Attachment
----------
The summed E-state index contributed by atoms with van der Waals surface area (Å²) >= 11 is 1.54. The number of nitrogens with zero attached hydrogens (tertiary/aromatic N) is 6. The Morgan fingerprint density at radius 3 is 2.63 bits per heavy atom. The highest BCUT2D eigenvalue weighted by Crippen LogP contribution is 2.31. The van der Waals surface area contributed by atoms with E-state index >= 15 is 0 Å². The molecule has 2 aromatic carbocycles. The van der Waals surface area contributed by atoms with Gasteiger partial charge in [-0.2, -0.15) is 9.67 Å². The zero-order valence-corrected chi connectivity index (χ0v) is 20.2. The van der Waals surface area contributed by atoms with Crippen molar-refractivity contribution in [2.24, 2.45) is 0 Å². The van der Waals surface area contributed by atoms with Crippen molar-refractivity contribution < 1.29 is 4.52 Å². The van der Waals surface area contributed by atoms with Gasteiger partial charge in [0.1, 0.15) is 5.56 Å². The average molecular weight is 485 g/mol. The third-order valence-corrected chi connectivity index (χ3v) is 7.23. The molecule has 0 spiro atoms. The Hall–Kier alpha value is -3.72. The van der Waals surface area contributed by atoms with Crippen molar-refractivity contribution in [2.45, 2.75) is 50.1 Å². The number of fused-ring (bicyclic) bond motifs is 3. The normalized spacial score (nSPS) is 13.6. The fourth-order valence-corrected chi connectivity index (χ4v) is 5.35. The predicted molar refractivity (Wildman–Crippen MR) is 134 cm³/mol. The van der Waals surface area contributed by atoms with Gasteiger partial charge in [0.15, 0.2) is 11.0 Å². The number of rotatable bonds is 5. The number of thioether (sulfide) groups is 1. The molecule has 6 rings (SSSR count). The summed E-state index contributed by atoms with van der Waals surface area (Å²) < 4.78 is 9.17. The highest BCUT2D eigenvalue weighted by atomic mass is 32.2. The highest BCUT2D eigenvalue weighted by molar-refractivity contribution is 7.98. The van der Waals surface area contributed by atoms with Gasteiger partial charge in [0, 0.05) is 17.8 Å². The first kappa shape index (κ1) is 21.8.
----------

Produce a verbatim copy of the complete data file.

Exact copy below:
The summed E-state index contributed by atoms with van der Waals surface area (Å²) >= 11 is 1.54. The number of nitrogens with zero attached hydrogens (tertiary/aromatic N) is 6. The Morgan fingerprint density at radius 3 is 2.63 bits per heavy atom. The highest BCUT2D eigenvalue weighted by Crippen LogP contribution is 2.31. The van der Waals surface area contributed by atoms with E-state index >= 15 is 0 Å². The molecule has 2 aromatic carbocycles. The van der Waals surface area contributed by atoms with Gasteiger partial charge in [-0.2, -0.15) is 9.67 Å². The zero-order valence-corrected chi connectivity index (χ0v) is 20.2. The van der Waals surface area contributed by atoms with Crippen molar-refractivity contribution in [2.24, 2.45) is 0 Å². The van der Waals surface area contributed by atoms with Crippen molar-refractivity contribution < 1.29 is 4.52 Å². The van der Waals surface area contributed by atoms with Gasteiger partial charge in [0.1, 0.15) is 5.56 Å². The average molecular weight is 485 g/mol. The third-order valence-corrected chi connectivity index (χ3v) is 7.23. The molecule has 0 spiro atoms. The Hall–Kier alpha value is -3.72. The van der Waals surface area contributed by atoms with Crippen molar-refractivity contribution in [2.45, 2.75) is 50.1 Å². The number of fused-ring (bicyclic) bond motifs is 3. The normalized spacial score (nSPS) is 13.6. The fourth-order valence-corrected chi connectivity index (χ4v) is 5.35. The predicted molar refractivity (Wildman–Crippen MR) is 134 cm³/mol. The van der Waals surface area contributed by atoms with Gasteiger partial charge in [0.15, 0.2) is 11.0 Å². The number of rotatable bonds is 5. The number of thioether (sulfide) groups is 1. The molecule has 6 rings (SSSR count). The summed E-state index contributed by atoms with van der Waals surface area (Å²) < 4.78 is 9.17. The highest BCUT2D eigenvalue weighted by atomic mass is 32.2. The highest BCUT2D eigenvalue weighted by molar-refractivity contribution is 7.98. The van der Waals surface area contributed by atoms with Gasteiger partial charge in [0, 0.05) is 17.8 Å². The first kappa shape index (κ1) is 21.8.